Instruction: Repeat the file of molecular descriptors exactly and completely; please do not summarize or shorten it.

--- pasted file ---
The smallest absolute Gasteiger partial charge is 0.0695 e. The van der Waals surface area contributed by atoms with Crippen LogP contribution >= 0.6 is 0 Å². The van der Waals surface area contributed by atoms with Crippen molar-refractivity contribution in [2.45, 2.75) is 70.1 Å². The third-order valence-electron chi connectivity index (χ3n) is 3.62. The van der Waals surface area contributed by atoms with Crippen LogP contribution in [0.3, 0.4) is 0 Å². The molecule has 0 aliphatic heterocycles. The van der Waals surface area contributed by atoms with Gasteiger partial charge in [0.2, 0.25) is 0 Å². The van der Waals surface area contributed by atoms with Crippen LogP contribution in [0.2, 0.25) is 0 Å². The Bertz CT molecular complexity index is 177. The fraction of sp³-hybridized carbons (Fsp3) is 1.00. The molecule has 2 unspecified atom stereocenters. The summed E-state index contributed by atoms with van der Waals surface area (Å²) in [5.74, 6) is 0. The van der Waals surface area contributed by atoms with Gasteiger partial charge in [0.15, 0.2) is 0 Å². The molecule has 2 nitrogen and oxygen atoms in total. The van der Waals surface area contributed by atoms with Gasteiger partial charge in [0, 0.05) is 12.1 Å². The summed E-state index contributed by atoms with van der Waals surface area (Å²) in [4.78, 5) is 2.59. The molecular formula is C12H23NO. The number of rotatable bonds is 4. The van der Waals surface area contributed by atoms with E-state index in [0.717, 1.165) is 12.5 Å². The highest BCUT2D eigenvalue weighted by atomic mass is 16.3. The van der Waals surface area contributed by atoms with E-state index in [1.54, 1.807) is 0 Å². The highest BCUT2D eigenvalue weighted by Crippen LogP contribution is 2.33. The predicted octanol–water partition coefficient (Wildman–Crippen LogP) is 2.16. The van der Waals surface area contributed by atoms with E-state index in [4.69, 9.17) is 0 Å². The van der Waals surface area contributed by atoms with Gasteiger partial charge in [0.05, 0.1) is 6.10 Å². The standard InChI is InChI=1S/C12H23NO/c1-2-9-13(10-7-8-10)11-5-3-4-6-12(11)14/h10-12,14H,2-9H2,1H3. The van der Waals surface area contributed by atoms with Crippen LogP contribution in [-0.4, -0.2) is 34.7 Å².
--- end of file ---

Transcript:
The smallest absolute Gasteiger partial charge is 0.0695 e. The van der Waals surface area contributed by atoms with Crippen LogP contribution >= 0.6 is 0 Å². The van der Waals surface area contributed by atoms with Crippen molar-refractivity contribution in [2.45, 2.75) is 70.1 Å². The third-order valence-electron chi connectivity index (χ3n) is 3.62. The van der Waals surface area contributed by atoms with Crippen LogP contribution in [0.3, 0.4) is 0 Å². The molecule has 0 aliphatic heterocycles. The van der Waals surface area contributed by atoms with Gasteiger partial charge in [0.2, 0.25) is 0 Å². The van der Waals surface area contributed by atoms with Crippen LogP contribution in [0.2, 0.25) is 0 Å². The Bertz CT molecular complexity index is 177. The fraction of sp³-hybridized carbons (Fsp3) is 1.00. The molecule has 2 unspecified atom stereocenters. The summed E-state index contributed by atoms with van der Waals surface area (Å²) in [5.74, 6) is 0. The van der Waals surface area contributed by atoms with Gasteiger partial charge in [0.15, 0.2) is 0 Å². The molecule has 2 nitrogen and oxygen atoms in total. The van der Waals surface area contributed by atoms with Gasteiger partial charge in [0, 0.05) is 12.1 Å². The summed E-state index contributed by atoms with van der Waals surface area (Å²) in [4.78, 5) is 2.59. The molecular formula is C12H23NO. The number of rotatable bonds is 4. The van der Waals surface area contributed by atoms with E-state index in [0.717, 1.165) is 12.5 Å². The highest BCUT2D eigenvalue weighted by atomic mass is 16.3. The van der Waals surface area contributed by atoms with E-state index in [1.54, 1.807) is 0 Å². The highest BCUT2D eigenvalue weighted by Crippen LogP contribution is 2.33. The predicted octanol–water partition coefficient (Wildman–Crippen LogP) is 2.16. The van der Waals surface area contributed by atoms with E-state index in [4.69, 9.17) is 0 Å². The van der Waals surface area contributed by atoms with Gasteiger partial charge in [0.05, 0.1) is 6.10 Å². The standard InChI is InChI=1S/C12H23NO/c1-2-9-13(10-7-8-10)11-5-3-4-6-12(11)14/h10-12,14H,2-9H2,1H3. The van der Waals surface area contributed by atoms with Crippen LogP contribution in [-0.4, -0.2) is 34.7 Å².